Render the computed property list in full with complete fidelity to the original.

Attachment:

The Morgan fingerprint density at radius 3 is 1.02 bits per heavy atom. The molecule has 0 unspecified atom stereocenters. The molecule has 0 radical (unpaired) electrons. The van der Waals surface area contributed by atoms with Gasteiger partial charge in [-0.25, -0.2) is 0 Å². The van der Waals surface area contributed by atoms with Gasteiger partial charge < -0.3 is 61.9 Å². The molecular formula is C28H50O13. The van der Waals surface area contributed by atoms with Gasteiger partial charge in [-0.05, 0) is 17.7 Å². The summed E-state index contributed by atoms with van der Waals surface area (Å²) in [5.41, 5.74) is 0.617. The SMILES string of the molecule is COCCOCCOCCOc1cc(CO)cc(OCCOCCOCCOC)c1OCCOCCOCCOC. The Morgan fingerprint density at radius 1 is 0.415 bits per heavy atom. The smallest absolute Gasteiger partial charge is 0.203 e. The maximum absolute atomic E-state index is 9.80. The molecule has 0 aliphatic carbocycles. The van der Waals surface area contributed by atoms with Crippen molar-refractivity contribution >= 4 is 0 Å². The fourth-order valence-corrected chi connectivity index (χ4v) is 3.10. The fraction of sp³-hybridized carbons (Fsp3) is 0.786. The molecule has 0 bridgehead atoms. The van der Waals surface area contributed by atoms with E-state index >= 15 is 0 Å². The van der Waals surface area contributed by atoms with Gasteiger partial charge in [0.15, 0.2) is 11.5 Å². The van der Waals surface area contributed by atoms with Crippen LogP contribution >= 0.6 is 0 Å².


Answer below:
The Morgan fingerprint density at radius 3 is 1.02 bits per heavy atom. The molecule has 0 unspecified atom stereocenters. The molecule has 0 radical (unpaired) electrons. The van der Waals surface area contributed by atoms with Gasteiger partial charge in [-0.25, -0.2) is 0 Å². The van der Waals surface area contributed by atoms with Gasteiger partial charge < -0.3 is 61.9 Å². The molecular formula is C28H50O13. The van der Waals surface area contributed by atoms with Gasteiger partial charge in [-0.05, 0) is 17.7 Å². The summed E-state index contributed by atoms with van der Waals surface area (Å²) in [5.41, 5.74) is 0.617. The SMILES string of the molecule is COCCOCCOCCOc1cc(CO)cc(OCCOCCOCCOC)c1OCCOCCOCCOC. The Morgan fingerprint density at radius 1 is 0.415 bits per heavy atom. The smallest absolute Gasteiger partial charge is 0.203 e. The maximum absolute atomic E-state index is 9.80. The molecule has 0 aliphatic carbocycles. The van der Waals surface area contributed by atoms with Crippen molar-refractivity contribution >= 4 is 0 Å². The fourth-order valence-corrected chi connectivity index (χ4v) is 3.10. The fraction of sp³-hybridized carbons (Fsp3) is 0.786. The molecule has 0 bridgehead atoms. The van der Waals surface area contributed by atoms with E-state index >= 15 is 0 Å². The van der Waals surface area contributed by atoms with Gasteiger partial charge in [0.15, 0.2) is 11.5 Å². The van der Waals surface area contributed by atoms with Crippen LogP contribution >= 0.6 is 0 Å².